My first exposure to director Michel Gondry was his 2004 film Eternal Sunshine of the Spotless Mind , for which he won an Academy Award (Best Original Screenplay, as one of the co-writers). The acting and Gondry’s unique visual style help sell the movie’s unconventional take on the romantic-comedy. After that he wrote and directed the equally surreal The Science of Sleep in 2006, another movie I am very fond of. At this point, however, the quality of his output would dip more than a little.
First there was Be Kind Rewind in 2008, an inoffensive (but not particularly interesting) comedy starring Jack Black and Mos Def. The initial premise seemed interesting but it wasn’t enough to support a feature-length film. By the midpoint the film runs out steam. Gondry’s style was still there but significantly toned down; the surreal had been mostly replaced with goofiness. Unfortunately, Gondry’s next feature was not inoffensive.
Green Hornet is an entirely forgettable Seth Rogen Action(?)/Comedy movie. This was the first time Gondry really had a big budget to work with. Even with a budget greater than the rest of his feature films combined, Gondry couldn’t deliver anything remotely interesting. Even if Be Kind Rewind was lacking, it has a few memorable moments. The Green Hornet is uninteresting (and completely forgettable) in nearly every way.
Between The Green Hornet and Mood Indigo Gondry directed a low-budget film titled The We and the I. I didn’t actually know anything about this movie until recently, and since I haven’t seen it, I can’t really say much about it.
Mood Indigo is not only one of my favorite movies from the last couple of years, but it is also one of the films that inspired the creation of this blog. In the United States it was released in July of 2014, more than a year after it was released internationally. For whatever reason the American cut of the movie is a full 31 minutes shorter than the “International” version. The DVD release thankfully has both the 125 minute and 94 minute versions of the movie. I have only seen the full version of the movie. At some point in the future I might watch the shorter version out of morbid curiosity, similar to how I would love to see the 139 minute cut of Leone’s Once Upon a Time in America, just to see how badly it has been butchered.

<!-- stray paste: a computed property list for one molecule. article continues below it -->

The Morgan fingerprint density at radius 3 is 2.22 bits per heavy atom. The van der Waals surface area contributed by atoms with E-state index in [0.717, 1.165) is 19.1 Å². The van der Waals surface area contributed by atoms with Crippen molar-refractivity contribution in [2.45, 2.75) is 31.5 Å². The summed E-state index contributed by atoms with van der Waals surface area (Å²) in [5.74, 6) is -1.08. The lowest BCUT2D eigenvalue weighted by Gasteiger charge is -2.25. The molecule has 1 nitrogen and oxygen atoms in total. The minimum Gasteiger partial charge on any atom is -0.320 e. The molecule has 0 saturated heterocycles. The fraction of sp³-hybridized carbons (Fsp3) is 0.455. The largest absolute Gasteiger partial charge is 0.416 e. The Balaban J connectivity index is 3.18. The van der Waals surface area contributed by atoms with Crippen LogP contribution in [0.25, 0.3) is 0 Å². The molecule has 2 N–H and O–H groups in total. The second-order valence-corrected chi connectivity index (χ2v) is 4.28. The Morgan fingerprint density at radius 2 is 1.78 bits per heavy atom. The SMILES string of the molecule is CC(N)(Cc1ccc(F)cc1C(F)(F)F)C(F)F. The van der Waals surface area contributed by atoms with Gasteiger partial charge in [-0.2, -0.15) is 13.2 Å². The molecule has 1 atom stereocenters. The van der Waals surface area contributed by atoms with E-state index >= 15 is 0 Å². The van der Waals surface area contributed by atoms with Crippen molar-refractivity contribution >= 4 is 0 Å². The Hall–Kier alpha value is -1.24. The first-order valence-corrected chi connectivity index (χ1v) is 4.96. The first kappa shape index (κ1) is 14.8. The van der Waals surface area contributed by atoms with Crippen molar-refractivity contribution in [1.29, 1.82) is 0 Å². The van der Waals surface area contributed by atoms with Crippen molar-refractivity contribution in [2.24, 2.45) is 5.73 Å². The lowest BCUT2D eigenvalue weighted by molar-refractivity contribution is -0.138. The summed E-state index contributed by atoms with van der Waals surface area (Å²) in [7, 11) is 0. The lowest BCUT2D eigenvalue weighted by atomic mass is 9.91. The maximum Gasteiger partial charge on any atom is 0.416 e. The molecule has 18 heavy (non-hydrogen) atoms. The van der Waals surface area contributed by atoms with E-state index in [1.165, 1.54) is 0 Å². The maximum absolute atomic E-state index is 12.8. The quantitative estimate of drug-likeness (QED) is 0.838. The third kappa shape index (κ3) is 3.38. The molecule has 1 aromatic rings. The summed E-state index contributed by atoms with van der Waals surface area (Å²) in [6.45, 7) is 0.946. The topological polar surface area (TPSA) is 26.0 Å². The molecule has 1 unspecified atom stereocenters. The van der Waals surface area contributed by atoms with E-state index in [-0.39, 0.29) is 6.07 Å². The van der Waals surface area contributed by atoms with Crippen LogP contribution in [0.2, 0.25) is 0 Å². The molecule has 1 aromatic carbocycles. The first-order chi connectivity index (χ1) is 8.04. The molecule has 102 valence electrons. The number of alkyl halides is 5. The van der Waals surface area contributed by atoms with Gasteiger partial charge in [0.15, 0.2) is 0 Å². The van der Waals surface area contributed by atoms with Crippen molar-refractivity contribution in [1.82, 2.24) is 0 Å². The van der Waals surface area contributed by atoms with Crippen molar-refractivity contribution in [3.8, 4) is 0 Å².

(Side note: I’m only familiar with the 229 minute and 251 minute versions of Once Upon a Time in America. As it is one of my favorite movies, I long for the day the 269 minute version gets some sort of release.)
I find it curious that a company that prides itself on presenting unconventional films from around the world would remove nearly 25% of a film’s running time. Furthermore, I would think that foreign language films are a niche market in the United States and the people that seek them out would be more than casual film viewers. Cutting the movie doesn’t seem to make sense to me. It seems that would alienate those that would be enthusiastic about the movie and I’m not sure decreasing the run time would attract those that wouldn’t already have an interest in the movie.
Anyway, Mood Indigo stars French actors Romain Duris and Audrey Tautou and is based on the 1947 Boris Vian novel L’Écume des jours (Froth on the Daydream). This is actually the third film adaptation of the novel. The previous versions are 1968’s Spray of the Days (also French) and a 2001 Japanese movie titled Chloe. Keen viewers may recognize actor Omar Sy. He is probably best known for The Intouchables or as one of the background mutants (Bishop) in X-Men: Days of Future Past. He’s the one with dreads, red eyes, and a large future-gun.
Much like my other favorite Gondry films (Eternal Sunshine… and The Science of Sleep), Mood Indigo is a romantic comedy (of sorts), with many fantastical elements. Colin (Romain Duris) is wealthy and seemingly happy with his life until the day his best friend Chick comes over and tells him that he has met a special woman. Colin decides that without a significant other his life is incomplete. Soon thereafter Colin meets Chloe (Audrey Tautou) and they quickly fall in love and wed. During their honeymoon, however, Chloe falls ill. From this point on the film is less bright and cheerful (literally). The color palette dampens gradually during the film, and by the end it is essentially in black and white.
The opening 10 minutes of the film are probably enough to determine if this is something you can tolerate. The absurdities last throughout, but the opening scenes heavily feature stop-motion animation and other surreal visuals. While I found this enjoyable (and it reminded me heavily of The Science of Sleep) I know others found it tiresome, irritating, overwhelming, too quirky, etc. Whatever may have been held back on The Green Hornet is on display here (and then some). The bare-bones description of the plot is pretty standard but Gondry is able to turn it in to something that is uniquely his own (even if it is an adaptation). I would favorably compare Mood Indigo to The Science of Sleep (obviously) and Synecdoche, New York.